Last year Arthur M. Coppola took in a Washington Nationals game with someone for whom he said he has “tremendous respect” — Ted Lerner.
Lerner long ago forecasted a big future for Tysons Corner, and at the game Coppola heard what it was like turning Fairfax County farmland into one of the area’s strongest shopping and office markets.
“He is a visionary,” Coppola said. “There was nothing but cows here.’”
Now Lerner is a direct competitor.
Coppola, chairman and chief executive of Macerich, broke ground last week on his own major Tysons development with financial partner the Alaska Permanent Fund. When completed in 2014, the more than $500 million project would be the largest mixed-use complex in Tysons Corner, comprising 1.4 million square feetnext to the Tysons Corner Center shopping mall.
Coppola has brought in top developers as partners. Kettler, based in Tysons Corner, is set to build a 395-unit, high-rise apartment tower. Hines Interests of Houston plans a 524,000-square-foot office building, Tysons Tower. Woodbine Development Corp. is to build a 310-room, four-star hotel. A source familiar with the project, who spoke on the condition of anonymity because the operator has not been named publicly, said it will be a Grand Hyatt.
The project constitutes an incredibly bold bet in that Macerich and the Alaska fund are footing the more than half a billion dollar bill themselves. Not only have they not offered any of the new partners ownership stakes or secured a bank loan, they have also decided to build all three buildings at once.
Coppola said short-term risks didn’t faze the team because it takes a long view of the project. Macerich, a real estate investment trust based in Santa Monica, Calif., acquired the property’s previous owner in 2005, and neither Coppola nor the managers of the Alaska fund, 50-50 partners, is looking for a quick return.
“Macerich and Alaska have been long, long-term owners of real estate,” he said.
In a number of ways, Coppola follows Lerner’s lead in beginning the project.
Looking to build on the attraction of its own mall, Lerner Enterprises has also begun constructing a speculative office building, 1775 Tysons Blvd. The two projects — directly across the street from one another — are seeking rents beginning at $50 a square foot. Both are marketing close proximity to the Silver Line Metro stop being built in between them, Tysons Corner station.
While most other Tysons developers must get approval under new zoning rules, Lerner Enterprises and Macerich are mostly alone in enjoying massive development rights they acquired under prior rules. Starting their projects now could provide a head start before banks are willing to finance other buildings.
Coppola said owning the entire project would also create advantages that competitors, including Lerner, could not match. “I think the primary determinant is that we have common ownership of all of the elements here,” he said.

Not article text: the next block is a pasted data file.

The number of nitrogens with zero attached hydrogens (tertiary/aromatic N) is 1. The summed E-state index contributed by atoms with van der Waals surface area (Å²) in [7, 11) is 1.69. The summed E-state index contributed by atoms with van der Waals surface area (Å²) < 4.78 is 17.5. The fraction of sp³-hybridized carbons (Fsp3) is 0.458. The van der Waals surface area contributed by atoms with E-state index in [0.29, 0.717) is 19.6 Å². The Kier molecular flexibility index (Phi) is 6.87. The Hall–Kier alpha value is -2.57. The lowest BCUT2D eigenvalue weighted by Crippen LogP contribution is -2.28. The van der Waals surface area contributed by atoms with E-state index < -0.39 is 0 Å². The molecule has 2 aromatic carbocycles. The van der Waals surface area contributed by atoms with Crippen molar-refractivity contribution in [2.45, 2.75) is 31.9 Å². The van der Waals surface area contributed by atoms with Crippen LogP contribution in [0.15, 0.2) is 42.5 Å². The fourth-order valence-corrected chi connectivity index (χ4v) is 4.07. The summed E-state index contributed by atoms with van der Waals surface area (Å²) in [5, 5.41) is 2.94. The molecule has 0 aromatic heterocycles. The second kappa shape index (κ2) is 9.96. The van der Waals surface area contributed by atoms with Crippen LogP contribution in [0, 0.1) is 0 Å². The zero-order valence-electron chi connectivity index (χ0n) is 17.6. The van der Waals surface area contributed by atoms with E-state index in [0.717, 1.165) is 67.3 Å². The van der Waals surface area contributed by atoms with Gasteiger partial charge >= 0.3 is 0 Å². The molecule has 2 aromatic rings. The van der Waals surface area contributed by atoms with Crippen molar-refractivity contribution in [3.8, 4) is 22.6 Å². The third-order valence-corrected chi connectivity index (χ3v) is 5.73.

A proposed 50,000-square-foot plaza is intended to allow easy connections between the mall and the new buildings, and Coppola envisions promotions and incentives linked by all four. Fans of the American Girl store, for instance, may be offered discounts on hotel or restaurant bills. Employers in the office building may use the AMC theater for corporate video conferences. The plaza may host weddings or events in conjunction with the hotel.
Charles K. Waters, Jr., senior managing director at Hines, said he repeatedly attempted to negotiate an equity position in the deal before agreeing to develop the offices for a fee. “That’s how much we liked this project,” he said.
Maintaining ownership also allows Macerich and the Alaska fund to protect their interest in the mall, which Coppola said still brings in nearly $1 billion in annual sales and is one of Macerich’s most prized assets nationwide. “We don’t want the development of the other aspects of the project to have any kind of deleterious or adverse effect on the mall next door,” Coppola said.
The Washington area apartment market remains strong, with a vacancy rate of just 3.5 percent in the second quarter, third lowest in the nation. Robert C. Kettler, chief executive of Kettler, said 65 percent of the apartment tower will have one-bedroom or studio units and 35 percent will have two-bedroom units. Kettler, whose office overlooks the mall, said he has scoured every opportunity in the area. “We’ve got the best site in Tysons,” he said.
Most banks continue to be reluctant to finance new office buildings that tenants have not committed to lease, as evidenced by the JBG Cos.’s difficulty attracting financing for its planned Central Place officer tower in Rosslyn. Even Lerner is focused on finding a construction loan, according to Brian F. Tucker, of the real estate services firm Cushman & Wakefield, who is leasing the building.
Coppola would not say whether the team might seek financing down the road, but he was not concerned: “I am absolutely positive it will succeed.”